Newly synthesized peptides show promise for treating gastrointestinal disorders

Thanks to the interesting group of trefoil factor peptides, both industry and research could usher in better treatments for chronic disorders, like Crohn’s disease.

Newly synthesized peptides show promise for treating gastrointestinal disorders
Studies demonstrated that trefoil factor peptides are locally produced to combat inflammation and injuries of the gastrointestinal tract by accelerating wound healing. Image Credit: © University of Vienna.

Researchers, headed by ERC awardee Markus Muttenthaler from the Faculty of Chemistry of the University of Vienna, have successfully produced and folded the TFF1 peptide, for the first time. TFF1 plays a crucial role in the repair and protection of mucosa.

Chemical synthesis of such gastrointestinal peptides is a major step to gain a deeper insight into their therapeutic potential and mode of action. The latest study was reported in the Chemical Communications journal.

TFF1, TFF2, and TFF3 are three familiar series of human trefoil factor peptides that are exclusively released by the gastrointestinal mucosa.

The molecules, which are dubbed after their trefoil-like folded structure, offer clinically fascinating properties. According to studies, peptides like these are locally released to fight injuries and inflammation of the gastrointestinal tract by speeding up the process of wound healing.

Hence, peptides have an excellent therapeutic potential for gastrointestinal disorders and other mucosal diseases, like asthma and the dry eye disease, as stated by the scientists in another review article published in ACS Pharmacology & Translational Science.

Local effects

To date, there are two oral peptide therapeutics against diseases such as irritable bowel syndrome on the market. Due to the relatively large size of the molecules, they are not being absorbed through the gastrointestinal wall into the bloodstream, and therefore can only act locally in the gastrointestinal tract without major side effects.”

Markus Muttenthaler, Medicinal Chemist, Faculty of Chemistry, University of Vienna

The group of trefoil factor peptides is “an essential starting point for new therapeutic strategies to treat chronic diseases that remain incurable,” explained Muttenthaler, who also heads research teams at the Department of Biological Chemistry at the University of Vienna and the University of Queensland based in Brisbane.

The studies are being performed in the framework of Muttenthaler’s ERC Starting Grant project, the aim of which is to reveal the wound healing mechanisms involved in the gastrointestinal tract.

Based on the chemical synthesis of the TFF peptides, we can now find answers to fundamental questions that we were not able to tackle before.”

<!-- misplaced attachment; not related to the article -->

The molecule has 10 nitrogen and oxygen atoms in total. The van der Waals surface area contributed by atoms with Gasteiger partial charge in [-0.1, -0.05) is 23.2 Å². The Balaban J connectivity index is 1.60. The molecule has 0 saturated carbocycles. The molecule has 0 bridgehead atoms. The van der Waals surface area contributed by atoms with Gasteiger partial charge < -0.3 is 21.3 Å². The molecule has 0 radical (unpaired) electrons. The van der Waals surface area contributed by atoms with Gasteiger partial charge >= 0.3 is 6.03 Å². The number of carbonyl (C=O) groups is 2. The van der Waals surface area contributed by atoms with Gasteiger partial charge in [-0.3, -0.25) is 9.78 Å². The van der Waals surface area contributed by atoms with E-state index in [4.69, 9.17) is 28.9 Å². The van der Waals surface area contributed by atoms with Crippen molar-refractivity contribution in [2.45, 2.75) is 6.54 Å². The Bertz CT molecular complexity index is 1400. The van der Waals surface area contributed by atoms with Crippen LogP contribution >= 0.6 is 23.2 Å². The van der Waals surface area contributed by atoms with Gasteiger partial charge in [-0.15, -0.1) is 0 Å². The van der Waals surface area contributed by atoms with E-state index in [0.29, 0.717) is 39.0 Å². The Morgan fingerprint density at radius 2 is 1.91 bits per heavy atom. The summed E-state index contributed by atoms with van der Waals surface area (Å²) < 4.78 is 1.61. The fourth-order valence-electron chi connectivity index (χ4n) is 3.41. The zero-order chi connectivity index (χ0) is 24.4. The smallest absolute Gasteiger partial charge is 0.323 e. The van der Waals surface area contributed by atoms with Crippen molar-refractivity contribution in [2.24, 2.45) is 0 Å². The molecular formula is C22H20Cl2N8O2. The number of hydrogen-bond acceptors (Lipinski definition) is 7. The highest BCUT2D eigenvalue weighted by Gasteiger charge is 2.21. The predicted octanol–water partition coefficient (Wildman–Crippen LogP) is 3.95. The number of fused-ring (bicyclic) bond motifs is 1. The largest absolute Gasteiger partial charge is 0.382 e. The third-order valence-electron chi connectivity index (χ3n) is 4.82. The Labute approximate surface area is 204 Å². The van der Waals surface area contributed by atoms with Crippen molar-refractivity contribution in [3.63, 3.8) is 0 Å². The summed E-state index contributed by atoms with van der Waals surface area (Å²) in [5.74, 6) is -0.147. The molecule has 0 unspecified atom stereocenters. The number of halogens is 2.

Markus Muttenthaler, Medicinal Chemist, Faculty of Chemistry, University of Vienna

TFF1 acts as homodimer

The scientists have described how TFF1 and its homodimer are chemically synthesized, in their latest study. Homodimer is a type of molecule that contains a pair of TFF1 subunits. TFF1 can interact with mucins only when it exists in its homodimeric form. Mucins are key structural constituents of the gastrointestinal tract, which speeds up the closure of the mucosal barrier and also expedites its healing process.

The TFF1 peptide has a length of 60 amino acids, which means traditional techniques cannot be used to produce these molecules. To address this problem, the researchers devised a novel technique in which the peptide is produced in two fragments and subsequently assembled.

The second difficulty that needs to be overcome was to fold the TFF1 peptide correctly by choosing from a range of possibilities. Through structural analysis, proper folding was subsequently validated and the TFF1 homodimer was demonstrated to communicate with the gastric mucosa.

Along with his team, Muttenthaler is presently working on the chemical synthesis of the other two units of the trefoil factor group, TFF3, and the more complex TFF2, which is not only longer but also more complex with its 7 disulfide bonds and 106 amino acids.

New possibilities for molecular design

The chemical synthesis of the TFF1 peptide is regarded as a breakthrough in the field because it offers additional options to alter this class of peptide. So far, these molecules were produced only through the recombinant expression approach.

Therefore, their design was limited to the 20 natural amino acids. Chemical synthesis now enables us to design advanced TFF1 probes to study their mechanisms of action or to optimise TFF1 towards its therapeutic applications.”

Markus Muttenthaler, Medicinal Chemist, Faculty of Chemistry, University of Vienna

Molecular probes are crucial to gain an in-depth insight into the TFF1 peptide and also into its mode of action. Specific attachments, like fluorescent molecules, or other reporter tags can allow researchers to analyze TFF1 interactions with its target receptors or proteins.

For a more efficient therapeutic application, other alterations could be employed to further enhance the stability of the peptides as well as their drug-like characteristics.

Source:
Journal reference:

Emidio, N. B., et al. (2020) Structure, Function, and Therapeutic Potential of the Trefoil Factor Family in the Gastrointestinal Tract. ACS Pharmacology & Translational Science. doi.org/10.1021/acsptsci.0c00023.

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